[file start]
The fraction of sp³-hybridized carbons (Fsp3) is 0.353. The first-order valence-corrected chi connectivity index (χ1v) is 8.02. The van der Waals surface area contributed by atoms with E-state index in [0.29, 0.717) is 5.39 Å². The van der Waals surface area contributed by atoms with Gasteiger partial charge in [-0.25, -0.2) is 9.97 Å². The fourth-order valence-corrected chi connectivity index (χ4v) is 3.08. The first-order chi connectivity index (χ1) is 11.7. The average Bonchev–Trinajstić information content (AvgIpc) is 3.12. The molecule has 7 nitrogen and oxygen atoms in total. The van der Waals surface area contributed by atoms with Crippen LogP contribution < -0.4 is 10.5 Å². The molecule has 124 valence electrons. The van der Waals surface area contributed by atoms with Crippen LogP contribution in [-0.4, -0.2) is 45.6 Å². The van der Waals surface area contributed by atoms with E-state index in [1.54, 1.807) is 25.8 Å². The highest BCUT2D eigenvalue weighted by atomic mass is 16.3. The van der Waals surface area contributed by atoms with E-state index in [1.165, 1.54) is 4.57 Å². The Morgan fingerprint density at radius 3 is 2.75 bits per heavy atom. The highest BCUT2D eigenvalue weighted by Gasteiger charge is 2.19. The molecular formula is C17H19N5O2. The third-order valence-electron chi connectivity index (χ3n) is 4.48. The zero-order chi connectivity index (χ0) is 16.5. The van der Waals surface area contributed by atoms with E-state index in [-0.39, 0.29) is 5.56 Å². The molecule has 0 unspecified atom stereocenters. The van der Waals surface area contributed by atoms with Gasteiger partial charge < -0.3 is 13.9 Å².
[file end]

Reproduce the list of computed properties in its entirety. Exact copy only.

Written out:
The fraction of sp³-hybridized carbons (Fsp3) is 0.353. The first-order valence-corrected chi connectivity index (χ1v) is 8.02. The van der Waals surface area contributed by atoms with E-state index in [0.29, 0.717) is 5.39 Å². The van der Waals surface area contributed by atoms with Gasteiger partial charge in [-0.25, -0.2) is 9.97 Å². The fourth-order valence-corrected chi connectivity index (χ4v) is 3.08. The first-order chi connectivity index (χ1) is 11.7. The average Bonchev–Trinajstić information content (AvgIpc) is 3.12. The molecule has 7 nitrogen and oxygen atoms in total. The van der Waals surface area contributed by atoms with Crippen LogP contribution < -0.4 is 10.5 Å². The molecule has 124 valence electrons. The van der Waals surface area contributed by atoms with Crippen LogP contribution in [-0.4, -0.2) is 45.6 Å². The van der Waals surface area contributed by atoms with E-state index in [1.54, 1.807) is 25.8 Å². The highest BCUT2D eigenvalue weighted by atomic mass is 16.3. The van der Waals surface area contributed by atoms with E-state index in [1.165, 1.54) is 4.57 Å². The Morgan fingerprint density at radius 3 is 2.75 bits per heavy atom. The highest BCUT2D eigenvalue weighted by Gasteiger charge is 2.19. The molecular formula is C17H19N5O2. The third-order valence-electron chi connectivity index (χ3n) is 4.48. The zero-order chi connectivity index (χ0) is 16.5. The van der Waals surface area contributed by atoms with E-state index in [-0.39, 0.29) is 5.56 Å². The molecule has 0 unspecified atom stereocenters. The van der Waals surface area contributed by atoms with Gasteiger partial charge < -0.3 is 13.9 Å².